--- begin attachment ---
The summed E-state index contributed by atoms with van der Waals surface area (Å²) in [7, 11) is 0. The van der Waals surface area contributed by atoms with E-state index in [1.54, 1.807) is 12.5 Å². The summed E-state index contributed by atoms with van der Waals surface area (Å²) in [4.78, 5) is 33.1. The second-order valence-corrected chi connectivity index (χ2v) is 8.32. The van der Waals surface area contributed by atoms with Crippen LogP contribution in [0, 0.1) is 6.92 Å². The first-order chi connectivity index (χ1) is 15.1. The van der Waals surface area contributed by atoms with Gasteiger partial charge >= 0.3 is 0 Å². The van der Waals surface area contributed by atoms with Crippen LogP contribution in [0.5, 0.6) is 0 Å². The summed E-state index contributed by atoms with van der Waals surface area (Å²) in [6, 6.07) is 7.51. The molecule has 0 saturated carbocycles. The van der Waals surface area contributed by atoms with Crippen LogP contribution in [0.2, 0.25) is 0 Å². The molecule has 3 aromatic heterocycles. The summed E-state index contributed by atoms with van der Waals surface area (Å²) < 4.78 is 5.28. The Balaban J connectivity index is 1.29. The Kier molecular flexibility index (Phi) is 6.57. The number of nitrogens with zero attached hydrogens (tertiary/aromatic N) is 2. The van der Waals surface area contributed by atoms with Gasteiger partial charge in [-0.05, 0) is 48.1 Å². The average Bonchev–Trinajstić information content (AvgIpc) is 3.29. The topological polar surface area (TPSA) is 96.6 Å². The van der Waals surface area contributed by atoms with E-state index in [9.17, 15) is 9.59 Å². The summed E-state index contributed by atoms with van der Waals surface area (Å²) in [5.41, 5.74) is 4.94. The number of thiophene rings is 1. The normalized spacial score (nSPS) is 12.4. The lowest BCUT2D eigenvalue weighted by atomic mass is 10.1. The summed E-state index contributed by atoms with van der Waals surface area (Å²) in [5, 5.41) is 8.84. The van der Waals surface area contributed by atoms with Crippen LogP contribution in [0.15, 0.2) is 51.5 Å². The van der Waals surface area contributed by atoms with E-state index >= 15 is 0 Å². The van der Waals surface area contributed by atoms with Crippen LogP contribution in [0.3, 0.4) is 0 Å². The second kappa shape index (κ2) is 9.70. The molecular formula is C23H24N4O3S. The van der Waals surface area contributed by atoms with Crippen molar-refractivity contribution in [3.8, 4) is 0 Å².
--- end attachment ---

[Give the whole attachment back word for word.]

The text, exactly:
The summed E-state index contributed by atoms with van der Waals surface area (Å²) in [7, 11) is 0. The van der Waals surface area contributed by atoms with E-state index in [1.54, 1.807) is 12.5 Å². The summed E-state index contributed by atoms with van der Waals surface area (Å²) in [4.78, 5) is 33.1. The second-order valence-corrected chi connectivity index (χ2v) is 8.32. The van der Waals surface area contributed by atoms with Crippen LogP contribution in [0, 0.1) is 6.92 Å². The first-order chi connectivity index (χ1) is 15.1. The van der Waals surface area contributed by atoms with Gasteiger partial charge >= 0.3 is 0 Å². The van der Waals surface area contributed by atoms with Crippen LogP contribution in [0.5, 0.6) is 0 Å². The summed E-state index contributed by atoms with van der Waals surface area (Å²) in [6, 6.07) is 7.51. The molecule has 0 saturated carbocycles. The van der Waals surface area contributed by atoms with Crippen LogP contribution in [0.2, 0.25) is 0 Å². The molecule has 3 aromatic heterocycles. The summed E-state index contributed by atoms with van der Waals surface area (Å²) < 4.78 is 5.28. The Balaban J connectivity index is 1.29. The Kier molecular flexibility index (Phi) is 6.57. The number of nitrogens with zero attached hydrogens (tertiary/aromatic N) is 2. The van der Waals surface area contributed by atoms with Gasteiger partial charge in [-0.05, 0) is 48.1 Å². The average Bonchev–Trinajstić information content (AvgIpc) is 3.29. The topological polar surface area (TPSA) is 96.6 Å². The van der Waals surface area contributed by atoms with E-state index in [9.17, 15) is 9.59 Å². The summed E-state index contributed by atoms with van der Waals surface area (Å²) in [5.41, 5.74) is 4.94. The number of thiophene rings is 1. The normalized spacial score (nSPS) is 12.4. The lowest BCUT2D eigenvalue weighted by atomic mass is 10.1. The summed E-state index contributed by atoms with van der Waals surface area (Å²) in [5, 5.41) is 8.84. The van der Waals surface area contributed by atoms with Crippen LogP contribution in [0.15, 0.2) is 51.5 Å². The van der Waals surface area contributed by atoms with E-state index >= 15 is 0 Å². The van der Waals surface area contributed by atoms with Crippen LogP contribution in [0.3, 0.4) is 0 Å². The second kappa shape index (κ2) is 9.70. The molecular formula is C23H24N4O3S. The van der Waals surface area contributed by atoms with Crippen molar-refractivity contribution in [3.8, 4) is 0 Å².